Does time spent on infrastructure setup and maintenance correlate with technical debt? The issue for me is that when working on a project I want each man-day to be high value. I get concerned when a project diverts effort away from where it is most needed: Is the value derived from Jenkins based on the uptime or the hosting?
The project defines what time is available. You might consider self-hosting if the project has sufficient time, your team has the necessary skills, and there is a compelling technical reason for self-hosting.
Otherwise, using a hosted Jenkins you can save time and your team can focus on more valuable tasks.
Do we want to do strategic work or maintain Jenkins?
When you run a team, it’s difficult to balance strategic work with maintenance work. Strategic work is making progress. Strategic work is the Jenkins pipelines, the test and infrastructure automation. It is everything you do on top of Jenkins.
Maintenance, on the other hand, is monotonous. It interrupts strategic work and is a constant distraction.
With Jenkins you have to be ready to perform security and plug-in updates. This means, when you least expect it, you may have to drop strategic work in favour of maintenance. This is frustrating and difficult to manage.
If strategic work is more important, then a hosted Jenkins service is the best choice.
Do we need complete control over the Jenkins service?
Businesses with regulatory requirements will have concerns about security, data protection and governance. In cases where regulatory requirements are a key issue, we would recommend self-hosting.
At Servana we provide a bespoke Jenkins service for a reason: As an MSP we know that each of our customers is different, with varying requirements and project demands. We expect our customers to request updates and changes.
Nevertheless, there is inevitably a small compromise with a hosted Jenkins service. If you need full control of the hosting for the Jenkins service, choose to self-host Jenkins.
What if the Hosted Jenkins service is too slow?
This is a tricky one because many different issues can affect the speed of a Jenkins service. Tasks like downloading dependencies, for example; or using insufficient specifications for the Jenkins agents at setup. Equally, compiling languages such as C, C++ or Java can be resource intensive.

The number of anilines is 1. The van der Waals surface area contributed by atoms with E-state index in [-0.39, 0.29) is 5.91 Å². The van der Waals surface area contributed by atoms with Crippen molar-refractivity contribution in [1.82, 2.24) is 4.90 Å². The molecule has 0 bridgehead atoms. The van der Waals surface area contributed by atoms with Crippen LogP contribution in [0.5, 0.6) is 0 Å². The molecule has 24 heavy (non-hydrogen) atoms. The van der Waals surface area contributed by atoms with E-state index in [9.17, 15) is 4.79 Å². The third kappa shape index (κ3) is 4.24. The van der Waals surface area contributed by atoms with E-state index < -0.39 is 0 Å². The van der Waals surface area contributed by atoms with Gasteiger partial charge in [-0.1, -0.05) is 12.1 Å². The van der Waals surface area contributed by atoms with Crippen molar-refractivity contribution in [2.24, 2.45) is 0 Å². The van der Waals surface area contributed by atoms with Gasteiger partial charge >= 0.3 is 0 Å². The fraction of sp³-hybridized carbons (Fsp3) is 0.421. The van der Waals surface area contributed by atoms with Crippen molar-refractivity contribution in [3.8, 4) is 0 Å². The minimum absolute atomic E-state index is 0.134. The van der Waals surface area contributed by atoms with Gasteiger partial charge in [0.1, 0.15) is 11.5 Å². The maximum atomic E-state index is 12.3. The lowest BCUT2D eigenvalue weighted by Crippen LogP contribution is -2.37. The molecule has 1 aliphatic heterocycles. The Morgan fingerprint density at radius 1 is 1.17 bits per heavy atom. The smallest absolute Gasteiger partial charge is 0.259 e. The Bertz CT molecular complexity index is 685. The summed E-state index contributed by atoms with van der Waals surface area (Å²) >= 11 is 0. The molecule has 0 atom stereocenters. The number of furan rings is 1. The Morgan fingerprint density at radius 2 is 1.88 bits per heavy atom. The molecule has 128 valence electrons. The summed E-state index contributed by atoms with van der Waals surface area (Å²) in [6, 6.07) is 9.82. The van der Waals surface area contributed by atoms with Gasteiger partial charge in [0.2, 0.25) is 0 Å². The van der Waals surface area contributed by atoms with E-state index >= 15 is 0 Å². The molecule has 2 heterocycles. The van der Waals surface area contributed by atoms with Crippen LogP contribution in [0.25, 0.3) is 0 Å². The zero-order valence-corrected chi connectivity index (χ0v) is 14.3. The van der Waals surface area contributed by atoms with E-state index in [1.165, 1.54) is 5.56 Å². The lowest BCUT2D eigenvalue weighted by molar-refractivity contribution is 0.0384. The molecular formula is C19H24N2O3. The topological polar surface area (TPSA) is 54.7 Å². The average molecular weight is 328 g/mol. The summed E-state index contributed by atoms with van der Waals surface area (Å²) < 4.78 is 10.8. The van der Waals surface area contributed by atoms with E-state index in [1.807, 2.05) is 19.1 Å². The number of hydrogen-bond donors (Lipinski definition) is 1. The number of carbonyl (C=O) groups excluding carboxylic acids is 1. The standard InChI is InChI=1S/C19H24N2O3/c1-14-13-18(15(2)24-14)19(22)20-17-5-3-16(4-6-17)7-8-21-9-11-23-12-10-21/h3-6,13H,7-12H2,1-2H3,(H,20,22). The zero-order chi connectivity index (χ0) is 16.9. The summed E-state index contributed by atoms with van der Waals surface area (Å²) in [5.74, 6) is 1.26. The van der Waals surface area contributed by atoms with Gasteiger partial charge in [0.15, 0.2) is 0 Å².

All these symptoms of slowness would be exactly the same if you self-hosted. The difference, however, would be the support you are able to call on to help resolve these issues.
If you are self-hosting, the onus is on you to resolve the issues - and this would further increase setup time.
We find that optimisation is a never-ending task. However, it is definitely worthwhile and, if you are self-hosting, we recommend you perform all kinds of optimisations. With a hosted Jenkins service you can enjoy all the optimisations we’ve already put in place. And if you have a new challenge, we will work with you to resolve it.
We want a no-frills hosted Jenkins service?
I take ‘no-frills’ to mean ‘just Jenkins’, with none of the extras that you can expect from a provider like us here at Servana.
There are many good options for no-frills Jenkins hosting. We would recommend looking at the marketplaces on service providers such as Amazon Web Services, DigitalOcean, Google Compute Platform or Azure Cloud Platform.
They provide automated installers so you will be online fast. But there are no guarantees, and the responsibility for the final configuration, security setup and ongoing operational reliability is yours.
Do we need more than Jenkins?
Our hosted Jenkins services contain many upgrades that add value to the Jenkins service. For example:
- Security features, including secrets management
- Inexpensive artefact storage and dependency caching
- Identity management and single sign on
We also provide monitoring and support.
As outlined above, there are significant differences between our hosted Jenkins service and self-hosting Jenkins. And we are always adding new feature to ensure we help our customers succeed.